A briefing on the winter snow outlook for the western United States posted by the National Oceanic and Atmospheric Administration (NOAA) and the National Integrated Drought Information Service (NIDIS) on Nov. 30 strongly suggests that drought in that region will have mixed prospects at getting enough precipitation during the meteorological winter season (December-February) to offer any tangible drought easing.
This winter season 2022-23 is called "crucial" for moisture needs in the western U.S. "Western water supplies are truly shrinking as some states are facing their second or third drought year in a row and a large part of the region is stuck in a 20+ year megadrought," the briefing summary noted. "Hanging over all of this is climate change-influenced aridification in the Southwest that is increasing evaporative demand, causing water supplies to dwindle from rising temperatures even when there is adequate precipitation. The two largest reservoirs in the U.S., Lake Mead and Lake Powell, are currently at the lowest levels since they were filled: both are below 30% of capacity. The two largest reservoirs in California, Lake Shasta and Lake Oroville, are at 31% and 27% of capacity, respectively."
The presence of La Nina in the Pacific Ocean amplifies concern about winter moisture prospects. La Nina is the term used to describe a sustained period of lower-than-average water temperatures in the Pacific along the equator between the coast of South America and the International Date Line. A third consecutive winter of cool Pacific waters is expected. The western U.S. briefing emphasizes that "The seasonal drought outlook shows that a below-average peak wet season is anticipated for central to southern California and the Southwest, favoring drought persistence, while drought reductions are favored for the Northwest and northern Intermountain West."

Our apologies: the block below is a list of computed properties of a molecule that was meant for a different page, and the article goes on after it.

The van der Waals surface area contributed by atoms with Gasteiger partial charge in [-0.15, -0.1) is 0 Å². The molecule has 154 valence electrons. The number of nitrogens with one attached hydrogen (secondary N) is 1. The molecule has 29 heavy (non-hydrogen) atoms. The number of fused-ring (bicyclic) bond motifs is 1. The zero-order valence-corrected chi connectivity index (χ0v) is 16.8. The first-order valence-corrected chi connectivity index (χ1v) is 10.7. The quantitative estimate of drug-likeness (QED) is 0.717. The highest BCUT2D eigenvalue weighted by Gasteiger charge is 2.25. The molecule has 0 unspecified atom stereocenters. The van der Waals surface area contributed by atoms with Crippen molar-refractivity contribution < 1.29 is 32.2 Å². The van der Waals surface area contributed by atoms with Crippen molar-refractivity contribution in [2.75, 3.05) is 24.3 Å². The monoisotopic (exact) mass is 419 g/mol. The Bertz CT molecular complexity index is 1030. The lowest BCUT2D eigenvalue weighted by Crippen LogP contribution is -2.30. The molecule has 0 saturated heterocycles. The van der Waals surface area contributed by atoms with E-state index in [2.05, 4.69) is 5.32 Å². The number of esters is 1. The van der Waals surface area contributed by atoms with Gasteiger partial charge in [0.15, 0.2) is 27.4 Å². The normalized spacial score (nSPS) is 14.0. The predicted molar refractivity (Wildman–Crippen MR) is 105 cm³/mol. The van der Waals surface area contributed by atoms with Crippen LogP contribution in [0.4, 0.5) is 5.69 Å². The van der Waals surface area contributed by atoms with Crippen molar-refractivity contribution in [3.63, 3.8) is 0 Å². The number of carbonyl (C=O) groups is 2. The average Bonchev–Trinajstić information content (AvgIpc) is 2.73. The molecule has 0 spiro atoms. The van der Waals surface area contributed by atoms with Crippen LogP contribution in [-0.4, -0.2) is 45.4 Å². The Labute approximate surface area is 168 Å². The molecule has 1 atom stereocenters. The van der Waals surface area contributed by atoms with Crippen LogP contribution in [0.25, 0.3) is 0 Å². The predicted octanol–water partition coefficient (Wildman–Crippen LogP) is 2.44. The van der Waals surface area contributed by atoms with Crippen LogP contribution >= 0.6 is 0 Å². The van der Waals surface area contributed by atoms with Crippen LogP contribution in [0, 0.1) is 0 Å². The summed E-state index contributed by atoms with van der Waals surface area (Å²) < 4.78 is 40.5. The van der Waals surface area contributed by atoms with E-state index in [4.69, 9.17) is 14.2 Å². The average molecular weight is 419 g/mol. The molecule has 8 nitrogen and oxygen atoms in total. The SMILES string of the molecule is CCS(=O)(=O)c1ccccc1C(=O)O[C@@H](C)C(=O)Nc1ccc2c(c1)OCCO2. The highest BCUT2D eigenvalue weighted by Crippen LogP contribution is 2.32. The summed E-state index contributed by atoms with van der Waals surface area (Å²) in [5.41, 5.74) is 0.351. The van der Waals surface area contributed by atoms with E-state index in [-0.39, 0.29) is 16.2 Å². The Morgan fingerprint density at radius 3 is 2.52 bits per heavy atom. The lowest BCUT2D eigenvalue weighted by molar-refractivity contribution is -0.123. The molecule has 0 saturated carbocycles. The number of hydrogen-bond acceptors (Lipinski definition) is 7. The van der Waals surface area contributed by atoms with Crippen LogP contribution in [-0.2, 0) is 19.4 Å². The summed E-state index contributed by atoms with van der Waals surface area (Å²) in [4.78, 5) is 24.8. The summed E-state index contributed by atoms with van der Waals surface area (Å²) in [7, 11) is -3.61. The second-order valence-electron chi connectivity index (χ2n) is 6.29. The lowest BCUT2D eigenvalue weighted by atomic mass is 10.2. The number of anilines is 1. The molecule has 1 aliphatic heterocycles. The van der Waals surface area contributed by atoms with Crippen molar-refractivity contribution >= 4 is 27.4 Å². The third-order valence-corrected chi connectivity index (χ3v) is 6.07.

This is in line with observed precipitation trends when La Nina is in effect. Storm tracks with La Nina's presence tend to focus in the northwestern U.S., Northern Plains, and then southeast to the Ohio Valley before curving back toward the New England region. At the same time, the western and southwestern U.S. along with the Southern Plains, Gulf Coast and southeastern U.S., are largely bypassed by the La Nina storm track.
The mixed drought outlook brings the potential for useful soil moisture recharge in the interior Pacific Northwest along with portions of northern California. How significant the recharge will be for the big California reservoirs is questionable, however. In addition, limited moisture in the southwestern U.S. during this winter is not promising for Lake Mead and Lake Powell on the Colorado River.
"The two largest reservoirs in the U.S., Lake Mead and Lake Powell, are currently at the lowest levels since they were filled: both are below 30% of capacity. The two largest reservoirs in California, Lake Shasta and Lake Oroville, are at 31% and 27% of capacity, respectively," the NOAA/NIDIS report said.
Most of the Southern Plains is expected to continue with drought through the winter. Drought is also expected to develop in the southeastern U.S. Meanwhile, drought easing is indicated in the lower Mississippi Valley and the Ohio Valley.
Bryce Anderson can be reached at Bryce.Anderson@dtn.com
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